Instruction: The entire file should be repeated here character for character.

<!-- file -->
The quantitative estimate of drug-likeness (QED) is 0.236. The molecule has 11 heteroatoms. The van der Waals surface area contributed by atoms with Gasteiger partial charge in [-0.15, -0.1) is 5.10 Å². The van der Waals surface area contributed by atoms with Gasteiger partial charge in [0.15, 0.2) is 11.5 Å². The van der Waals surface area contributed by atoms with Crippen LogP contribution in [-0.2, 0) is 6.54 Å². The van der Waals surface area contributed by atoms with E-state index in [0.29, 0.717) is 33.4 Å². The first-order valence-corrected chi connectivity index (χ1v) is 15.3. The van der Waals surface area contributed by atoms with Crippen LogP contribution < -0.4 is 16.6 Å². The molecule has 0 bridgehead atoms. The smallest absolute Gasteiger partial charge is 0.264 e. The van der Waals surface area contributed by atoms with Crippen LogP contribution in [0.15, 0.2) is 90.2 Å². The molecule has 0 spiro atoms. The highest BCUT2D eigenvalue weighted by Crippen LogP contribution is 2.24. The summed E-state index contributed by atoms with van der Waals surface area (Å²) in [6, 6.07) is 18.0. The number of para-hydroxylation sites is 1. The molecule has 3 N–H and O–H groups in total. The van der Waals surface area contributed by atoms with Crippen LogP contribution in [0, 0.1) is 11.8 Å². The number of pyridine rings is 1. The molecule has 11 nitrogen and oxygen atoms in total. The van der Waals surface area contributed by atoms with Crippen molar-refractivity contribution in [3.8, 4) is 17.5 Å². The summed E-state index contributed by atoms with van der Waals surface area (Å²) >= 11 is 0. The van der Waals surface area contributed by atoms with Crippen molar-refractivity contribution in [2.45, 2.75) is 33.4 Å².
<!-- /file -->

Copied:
The quantitative estimate of drug-likeness (QED) is 0.236. The molecule has 11 heteroatoms. The van der Waals surface area contributed by atoms with Gasteiger partial charge in [-0.15, -0.1) is 5.10 Å². The van der Waals surface area contributed by atoms with Gasteiger partial charge in [0.15, 0.2) is 11.5 Å². The van der Waals surface area contributed by atoms with Crippen LogP contribution in [-0.2, 0) is 6.54 Å². The van der Waals surface area contributed by atoms with E-state index in [0.29, 0.717) is 33.4 Å². The first-order valence-corrected chi connectivity index (χ1v) is 15.3. The van der Waals surface area contributed by atoms with Crippen LogP contribution < -0.4 is 16.6 Å². The molecule has 0 bridgehead atoms. The smallest absolute Gasteiger partial charge is 0.264 e. The van der Waals surface area contributed by atoms with Crippen LogP contribution in [0.15, 0.2) is 90.2 Å². The molecule has 0 spiro atoms. The highest BCUT2D eigenvalue weighted by Crippen LogP contribution is 2.24. The summed E-state index contributed by atoms with van der Waals surface area (Å²) in [6, 6.07) is 18.0. The number of para-hydroxylation sites is 1. The molecule has 3 N–H and O–H groups in total. The van der Waals surface area contributed by atoms with Crippen LogP contribution in [0, 0.1) is 11.8 Å². The number of pyridine rings is 1. The molecule has 11 nitrogen and oxygen atoms in total. The van der Waals surface area contributed by atoms with Crippen molar-refractivity contribution in [3.8, 4) is 17.5 Å². The summed E-state index contributed by atoms with van der Waals surface area (Å²) >= 11 is 0. The van der Waals surface area contributed by atoms with Crippen molar-refractivity contribution in [2.45, 2.75) is 33.4 Å².